Across the river from where we were, for example, there was a wall built of large square stones that was previously submerged. In the side of that wall there were square tunnels running back into the bank. I wonder what’s in there? Was it used fro waste run-off or sewage? The way it was built, with two walls in terraced set-up, it seemed like there used to be a road down there.
Anyway, there’s a lot of history in that area. One of the last major wars of the Civil War was fought in Phenix City. Columbus used to produce most of the boots and swords for the Confederate Army. Columbus was also the end of the line for river cargo from the Gulf of Mexico, since it sits on the fall line. Now, those old factories are being converted into expensive lofts and the river is being turned into a commercialized tourist attraction (which will probably fail due to health concerns), but at least the river has a bit more character now. I wish I could get down in there with a metal detector…
While my wife and I were down in Georgia, it wouldn’t have made sense for me to not show her around Fort Benning. I did my basic training there in 1998, after all, on Sand Hill at 2/54 (2nd Battalion, 54th Infantry Regiment). After spending some time driving around Sand Hill, getting lost, using my phone to consult Google Maps and then finding our way back to the highway, we got over to the National Infantry Museum. Technically, it’s not on Fort Benning; it’s just out the gate in Columbus, Georgia.
I wasn’t really expecting much when we drove up to the parking lot. I’d heard good things about the NIM but I remembered how decrepit the old museum building was. I’d only gone there once when it happened to be closed and spent my time outside looking at the tanks. From the moment we walked up to the building entrance, though, I could tell the planners had put quite a bit of effort into making the NIM a place worth visiting.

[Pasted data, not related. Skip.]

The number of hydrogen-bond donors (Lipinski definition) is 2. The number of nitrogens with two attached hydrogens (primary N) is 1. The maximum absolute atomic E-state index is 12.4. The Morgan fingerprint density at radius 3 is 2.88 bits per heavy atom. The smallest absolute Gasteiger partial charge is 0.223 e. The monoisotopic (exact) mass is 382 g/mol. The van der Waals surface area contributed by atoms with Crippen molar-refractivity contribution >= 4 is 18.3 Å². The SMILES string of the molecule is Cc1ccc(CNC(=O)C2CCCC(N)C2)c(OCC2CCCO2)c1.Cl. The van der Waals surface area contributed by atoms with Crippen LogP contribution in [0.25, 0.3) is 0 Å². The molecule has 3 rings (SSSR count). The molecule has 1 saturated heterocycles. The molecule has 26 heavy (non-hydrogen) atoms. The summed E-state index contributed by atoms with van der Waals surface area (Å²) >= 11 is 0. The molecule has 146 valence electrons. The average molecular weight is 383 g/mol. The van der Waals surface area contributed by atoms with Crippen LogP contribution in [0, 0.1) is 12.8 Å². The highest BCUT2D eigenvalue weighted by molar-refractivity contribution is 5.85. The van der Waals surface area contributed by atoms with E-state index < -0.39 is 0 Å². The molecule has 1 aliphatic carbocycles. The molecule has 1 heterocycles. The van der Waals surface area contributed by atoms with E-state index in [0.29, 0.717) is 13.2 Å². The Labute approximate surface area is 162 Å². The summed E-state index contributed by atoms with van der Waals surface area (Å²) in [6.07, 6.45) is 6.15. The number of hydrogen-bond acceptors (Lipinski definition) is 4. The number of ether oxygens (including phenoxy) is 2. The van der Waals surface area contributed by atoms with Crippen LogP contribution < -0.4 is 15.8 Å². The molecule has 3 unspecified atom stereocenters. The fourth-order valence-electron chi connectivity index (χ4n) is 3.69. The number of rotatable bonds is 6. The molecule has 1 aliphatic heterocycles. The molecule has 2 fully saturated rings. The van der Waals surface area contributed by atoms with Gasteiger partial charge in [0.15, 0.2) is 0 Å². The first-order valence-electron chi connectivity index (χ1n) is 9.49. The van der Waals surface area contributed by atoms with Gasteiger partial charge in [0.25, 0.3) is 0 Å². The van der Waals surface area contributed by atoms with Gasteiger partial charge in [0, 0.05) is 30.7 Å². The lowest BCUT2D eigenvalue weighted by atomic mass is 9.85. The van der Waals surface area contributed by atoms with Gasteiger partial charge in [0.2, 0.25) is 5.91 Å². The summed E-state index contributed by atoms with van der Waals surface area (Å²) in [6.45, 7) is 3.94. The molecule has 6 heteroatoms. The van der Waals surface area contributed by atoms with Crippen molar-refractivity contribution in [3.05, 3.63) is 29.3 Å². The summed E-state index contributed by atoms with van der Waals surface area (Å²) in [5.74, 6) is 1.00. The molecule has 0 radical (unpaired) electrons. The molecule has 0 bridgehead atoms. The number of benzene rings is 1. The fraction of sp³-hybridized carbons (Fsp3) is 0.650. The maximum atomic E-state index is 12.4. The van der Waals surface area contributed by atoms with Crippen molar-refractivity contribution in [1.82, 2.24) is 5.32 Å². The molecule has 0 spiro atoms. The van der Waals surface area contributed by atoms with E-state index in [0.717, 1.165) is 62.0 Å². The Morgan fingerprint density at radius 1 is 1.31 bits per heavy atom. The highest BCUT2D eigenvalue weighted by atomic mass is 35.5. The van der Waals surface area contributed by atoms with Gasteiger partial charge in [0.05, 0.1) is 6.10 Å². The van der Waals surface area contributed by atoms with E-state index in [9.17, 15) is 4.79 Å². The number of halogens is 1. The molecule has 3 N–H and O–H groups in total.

There was no fee to get in. That was a bit of a surprise. I guess I’m used to New York City, where every museum and art gallery wants to push you to the brink of poverty with their entrance prices, though those prices are usually just recommended donations, meaning you can give less and still get in. Anyway, there were donation boxes scattered around the lobby and we gave about ten bucks.
The most visually appealing part of the museum is the ramp that stands directly ahead of the entrance. It takes you up through recreated scenes of eight famous battles that were decisively won by the infantry, from Redoubt #10 in the American Revolution to WWs I and II and up to the recent invasion of Iraq in 2003 (of which I was a part). There’s no Natural History Museum or any serious art galleries in Columbus, but having a military history museum available must be nice, especially considering that quite a few people in the area are military or military dependents (wife/husband/kids). While we were looking at the recreations, a man was walking up the ramp with what I assume were his sons, telling them about the battles and why they were significant. The kids looked really impressed. I wonder why it is that war is always such a hook for people (especially kids) when studying history?